While Charles Darwin is famous throughout the world for the development of the theory of evolution and natural selection, few appreciate that he was also a preeminent botanist. Darwin’s work in botany is extremely varied and includes experiments that are still cited in college-level textbooks because of their elegant experimental design and results. And of course, Darwin’s botanical observations, along with his extensive knowledge of many other areas of science (for example, geology and zoology), were involved in shaping his ideas on evolution.
Darwin’s botanical interests were broad and eclectic. He published books on such far-ranging topics as domesticated plants (1875), orchid pollination (1877a), heterostyly (1877b), the effects of cross and self pollination (1878), plant movements and tropisms (1881, 1882), and insectivorous plants (1888). In addition to these works, Darwin also published botanical work in journals, was in regular correspondence with many of the outstanding botanists of the time (for example, Joseph Hooker and Asa Gray), and, in later life, worked with his son Francis on botanical research.
Darwin’s love of plants appears to have been deeply rooted in his childhood. His parents were both interested in gardening and maintained a varied collection of plants in their conservatory and gardens in Shrewsbury, where Darwin grew up. Indeed, one of the few images of Darwin as a child (age 6) show him kneeling with a potted plant on his thigh. In his autobiographical chapter, Darwin (1887) mentions that “…apparently I was interested at this early age in the variability of plants!” A schoolfellow remembers Darwin’s bringing a flower to school and saying that his mother had taught him how to identify the plant by studying the flower.
Darwin’s interest in botany reasserted itself when he attended Cambridge in 1828, where he was greatly influenced by the botanist, John S Henslow. In his own words (Darwin 1887: 52): “Before long I became well acquainted with Henslow, and during the latter half of my time at Cambridge took long walks with him on most days; so that I was called by some of the dons ‘the man who walks with Henslow;’ and in the evening I was very often asked to join his family dinner.” Henslow’s main research interest during this time was understanding patterns of variation within and between populations, work that is believed to have given Darwin material for his later understanding of variation and speciation (Kohn and others 2005).
Henslow is responsible for arranging Darwin’s position as gentleman naturalist on HMS Beagle. During the voyage, Darwin displayed great interest in the flora he encountered and collected more than 2000 herbarium specimens. His collections of “all plants in flower” from the Galápagos Islands, were the basis for the first flora of that archipelago and were largely responsible for his understanding of island endemism (Kohn and others 2005).
It would be no trivial task to report here on all of Darwin’s botanical work, so instead, I will feature a few examples that represent his use of rigorous scientific methodology, sharp powers of observation, and creative thinking. I will report his work on 1) heterostyly in Primula (primroses), 2) plant movements and phototropism, and 3) pollination mechanisms in orchids.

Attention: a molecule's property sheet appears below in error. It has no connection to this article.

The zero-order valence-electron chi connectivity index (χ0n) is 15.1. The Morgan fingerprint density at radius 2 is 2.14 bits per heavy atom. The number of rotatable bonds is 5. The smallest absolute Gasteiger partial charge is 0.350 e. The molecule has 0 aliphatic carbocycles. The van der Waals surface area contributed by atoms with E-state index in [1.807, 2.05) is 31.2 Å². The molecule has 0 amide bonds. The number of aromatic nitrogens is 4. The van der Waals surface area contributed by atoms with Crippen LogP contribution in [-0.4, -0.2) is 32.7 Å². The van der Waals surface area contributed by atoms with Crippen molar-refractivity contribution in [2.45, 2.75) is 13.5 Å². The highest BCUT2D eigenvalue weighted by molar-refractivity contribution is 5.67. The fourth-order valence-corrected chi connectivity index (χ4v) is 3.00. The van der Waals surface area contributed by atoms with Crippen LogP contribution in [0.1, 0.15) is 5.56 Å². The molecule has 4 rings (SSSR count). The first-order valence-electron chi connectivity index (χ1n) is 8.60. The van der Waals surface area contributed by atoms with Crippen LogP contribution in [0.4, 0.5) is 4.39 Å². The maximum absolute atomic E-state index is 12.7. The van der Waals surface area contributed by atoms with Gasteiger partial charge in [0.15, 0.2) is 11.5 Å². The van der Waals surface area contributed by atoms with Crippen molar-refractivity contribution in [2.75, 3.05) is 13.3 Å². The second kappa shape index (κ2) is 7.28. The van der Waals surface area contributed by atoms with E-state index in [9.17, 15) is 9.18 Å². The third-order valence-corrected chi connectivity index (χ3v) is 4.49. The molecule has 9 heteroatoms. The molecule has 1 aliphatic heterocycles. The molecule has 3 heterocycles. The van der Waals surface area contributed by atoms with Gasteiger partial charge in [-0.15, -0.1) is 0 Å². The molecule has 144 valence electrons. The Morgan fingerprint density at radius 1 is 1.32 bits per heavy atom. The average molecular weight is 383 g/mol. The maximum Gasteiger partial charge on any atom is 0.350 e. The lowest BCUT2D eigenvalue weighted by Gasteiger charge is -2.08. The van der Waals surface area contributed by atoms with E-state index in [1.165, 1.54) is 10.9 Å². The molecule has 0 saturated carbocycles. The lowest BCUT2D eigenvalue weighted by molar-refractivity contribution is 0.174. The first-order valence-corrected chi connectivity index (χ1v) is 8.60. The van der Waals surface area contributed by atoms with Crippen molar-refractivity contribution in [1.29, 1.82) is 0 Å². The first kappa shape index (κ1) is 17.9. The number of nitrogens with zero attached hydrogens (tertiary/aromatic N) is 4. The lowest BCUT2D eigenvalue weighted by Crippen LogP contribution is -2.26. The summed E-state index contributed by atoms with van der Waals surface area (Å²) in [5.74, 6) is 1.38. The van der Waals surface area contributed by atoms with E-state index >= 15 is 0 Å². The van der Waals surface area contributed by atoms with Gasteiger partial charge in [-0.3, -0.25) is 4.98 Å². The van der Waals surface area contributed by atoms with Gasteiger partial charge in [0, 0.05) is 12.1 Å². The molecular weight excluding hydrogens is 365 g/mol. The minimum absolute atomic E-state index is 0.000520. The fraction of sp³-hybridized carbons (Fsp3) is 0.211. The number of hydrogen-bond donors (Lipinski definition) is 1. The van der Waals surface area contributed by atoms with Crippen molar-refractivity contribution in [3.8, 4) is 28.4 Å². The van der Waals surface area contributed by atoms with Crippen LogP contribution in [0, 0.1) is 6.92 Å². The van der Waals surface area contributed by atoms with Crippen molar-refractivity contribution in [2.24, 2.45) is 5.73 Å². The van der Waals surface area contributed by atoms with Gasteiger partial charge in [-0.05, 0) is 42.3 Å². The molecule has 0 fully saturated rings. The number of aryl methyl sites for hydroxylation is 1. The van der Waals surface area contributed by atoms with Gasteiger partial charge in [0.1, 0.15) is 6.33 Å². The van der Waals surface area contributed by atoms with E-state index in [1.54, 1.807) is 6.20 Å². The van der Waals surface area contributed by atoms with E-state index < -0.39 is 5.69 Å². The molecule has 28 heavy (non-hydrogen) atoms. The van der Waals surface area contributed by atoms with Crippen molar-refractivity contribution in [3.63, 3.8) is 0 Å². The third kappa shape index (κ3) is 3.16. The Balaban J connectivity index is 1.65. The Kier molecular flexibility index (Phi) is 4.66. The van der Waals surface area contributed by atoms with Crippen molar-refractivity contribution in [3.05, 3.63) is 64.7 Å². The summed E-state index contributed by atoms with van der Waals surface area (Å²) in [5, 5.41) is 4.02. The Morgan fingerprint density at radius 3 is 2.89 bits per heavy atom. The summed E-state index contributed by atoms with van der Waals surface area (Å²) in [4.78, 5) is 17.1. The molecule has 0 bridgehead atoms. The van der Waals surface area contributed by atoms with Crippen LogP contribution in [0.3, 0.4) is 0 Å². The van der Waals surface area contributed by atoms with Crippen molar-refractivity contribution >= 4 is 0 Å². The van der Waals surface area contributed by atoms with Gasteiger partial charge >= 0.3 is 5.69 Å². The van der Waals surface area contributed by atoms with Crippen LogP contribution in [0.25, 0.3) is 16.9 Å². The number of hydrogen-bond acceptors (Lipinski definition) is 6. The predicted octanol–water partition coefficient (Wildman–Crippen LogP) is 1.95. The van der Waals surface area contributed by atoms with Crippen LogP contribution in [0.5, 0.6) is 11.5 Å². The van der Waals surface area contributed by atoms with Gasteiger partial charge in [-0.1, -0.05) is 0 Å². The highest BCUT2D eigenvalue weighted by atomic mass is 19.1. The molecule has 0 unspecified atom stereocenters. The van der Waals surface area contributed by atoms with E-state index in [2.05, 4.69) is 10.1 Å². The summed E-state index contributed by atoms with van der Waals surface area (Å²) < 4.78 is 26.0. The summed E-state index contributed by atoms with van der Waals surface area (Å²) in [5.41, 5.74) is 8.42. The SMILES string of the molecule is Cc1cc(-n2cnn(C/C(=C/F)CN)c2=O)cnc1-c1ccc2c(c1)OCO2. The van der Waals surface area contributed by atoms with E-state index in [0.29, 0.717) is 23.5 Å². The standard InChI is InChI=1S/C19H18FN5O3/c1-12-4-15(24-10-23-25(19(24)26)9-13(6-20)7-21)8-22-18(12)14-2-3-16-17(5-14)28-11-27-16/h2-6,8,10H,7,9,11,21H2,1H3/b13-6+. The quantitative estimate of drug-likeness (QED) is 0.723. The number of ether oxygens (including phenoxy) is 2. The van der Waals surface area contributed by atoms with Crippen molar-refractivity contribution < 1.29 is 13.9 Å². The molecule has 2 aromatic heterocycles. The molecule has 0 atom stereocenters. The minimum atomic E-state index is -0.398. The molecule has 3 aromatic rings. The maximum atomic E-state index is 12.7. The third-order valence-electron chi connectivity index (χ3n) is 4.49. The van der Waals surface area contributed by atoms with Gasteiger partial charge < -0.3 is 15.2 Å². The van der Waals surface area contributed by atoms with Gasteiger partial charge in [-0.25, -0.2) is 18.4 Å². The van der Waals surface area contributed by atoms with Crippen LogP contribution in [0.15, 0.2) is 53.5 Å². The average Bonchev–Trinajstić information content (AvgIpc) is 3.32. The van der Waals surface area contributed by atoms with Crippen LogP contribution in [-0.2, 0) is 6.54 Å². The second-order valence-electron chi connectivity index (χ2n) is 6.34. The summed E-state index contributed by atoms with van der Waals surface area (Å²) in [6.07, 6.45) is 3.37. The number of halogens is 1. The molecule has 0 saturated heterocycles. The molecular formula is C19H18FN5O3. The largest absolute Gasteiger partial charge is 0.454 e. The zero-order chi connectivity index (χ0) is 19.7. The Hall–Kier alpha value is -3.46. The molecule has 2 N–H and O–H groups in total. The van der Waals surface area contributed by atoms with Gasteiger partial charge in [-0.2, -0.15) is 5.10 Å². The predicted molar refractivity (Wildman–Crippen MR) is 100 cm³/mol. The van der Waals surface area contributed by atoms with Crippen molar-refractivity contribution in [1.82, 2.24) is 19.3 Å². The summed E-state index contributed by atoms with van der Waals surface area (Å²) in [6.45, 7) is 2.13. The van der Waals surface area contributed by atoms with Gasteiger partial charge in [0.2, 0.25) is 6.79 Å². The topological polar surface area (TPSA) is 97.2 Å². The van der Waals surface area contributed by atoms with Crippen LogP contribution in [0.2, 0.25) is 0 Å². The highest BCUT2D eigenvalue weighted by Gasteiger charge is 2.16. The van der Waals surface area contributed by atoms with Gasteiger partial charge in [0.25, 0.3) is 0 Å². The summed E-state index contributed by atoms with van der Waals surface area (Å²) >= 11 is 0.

Darwin was first exposed to an extraordinary observation relating to one of Great Britain’s most loved wild flowers, the English cowslip, by his mentor John Henslow: that the length of styles and stamens varied among individual plants (Kohn and others 2005). Some plants had flowers with long stamens and short styles — the thrum type; others had flowers with short stamens and long styles — the pin type (Figure 1). This phenomenon is known as heterostyly, and Darwin studied it extensively in the 1850s (Darwin 1877b). He also observed that the two flower types varied in pollen size; pollen produced by pin flowers was noticeably smaller in diameter than that produced by thrum flowers. What could be the explanation for these phenomena?
His first hypothesis was that Primula veris was tending toward dioecy (where a species has male individuals with only male flowers and female individuals with female flowers). His reasoning behind this was: “Pin plants with their longer carpels, smaller stamens and pollen grains are more feminine; conversely thrum plants are more masculine”. If this were true, then, he expected, pin plants should produce more seeds than thrum plants. To test this, he collected seeds from plants growing in different habitats (to negate possible environmental effects), then counted and weighed them. The results? Pin plants produced less seed than thrum by a proportion of nearly 3 to 4, suggesting that pin plants were certainly not more “feminine” than thrum.
His next hypothesis was: “The two forms of flowers in Primula are related to cross-pollination and prevention of inbreeding.” To test this he set up a sophisticated pollination experiment. First, he covered populations of Primula with fine netting to prevent insect pollination. He then hand pollinated the plants in the following combinations: 1) thrum plants pollinated with pin pollen and vice versa, 2) thrum plants pollinated with thrum pollen, and 3) pin plants pollinated with pin pollen. In cases in which he was using pollen from like plants (2 and 3 above), he always took the pollen from a different plant than the one being pollinated to avoid any effects of inbreeding. This alone shows the depths of his knowledge about reproduction and the care he took in his experimental design.
After the plants had set seed, he counted and weighed seeds from both 100 flowers and 100 capsules. He found that by all measures, plants pollinated by the opposite type of flower had markedly greater reproductive success. From this work he concluded: “The benefit of heterostyled dimorphic plants derives from.....the intercrossing of distinct plants” and “the pollen grains from the longer stamens.....become larger in order to allow the development of longer [pollen] tubes.”
Darwin explored plant movements extensively, from the way vines and other plants circumnutate (successive bowing or bending in different directions of the growing tip of the stem) to sleep movements (folding of leaves up or down at night [Darwin 1881]) to movements of insectivorous plants (Darwin 1888). In all his explorations, he performed numerous experiments. For example, in insectivorous plants such as the Venus Flytrap (Dionaea muscipula) and Sundews (Drosera spp), he explored how food was absorbed by the leaves, what effect various “foodstuffs” had on the plant’s ability to react or absorb, and how the impulse to move was transmitted.
The elegant experiments of Darwin and his son Francis on phototropism — the growth of a plant towards a unidirectional source of light — are commonly cited in biology textbooks today (Darwin 1881). In their work on phototropism in Canary grass seedlings (Phalaris canariensis), they observed in experiments on seedlings raised in the dark, then exposed to a unidirectional source of light, a marked curvature toward the light. They formed a hypothesis that the tip of the seedling may be responsible for the curvature toward light. To test this hypothesis, they cut the tips off some seedlings while leaving a control group with tips intact. They found that those seedlings with the tips removed did not respond to a unidirectional source of light while the control group with tips intact bent markedly toward the light source.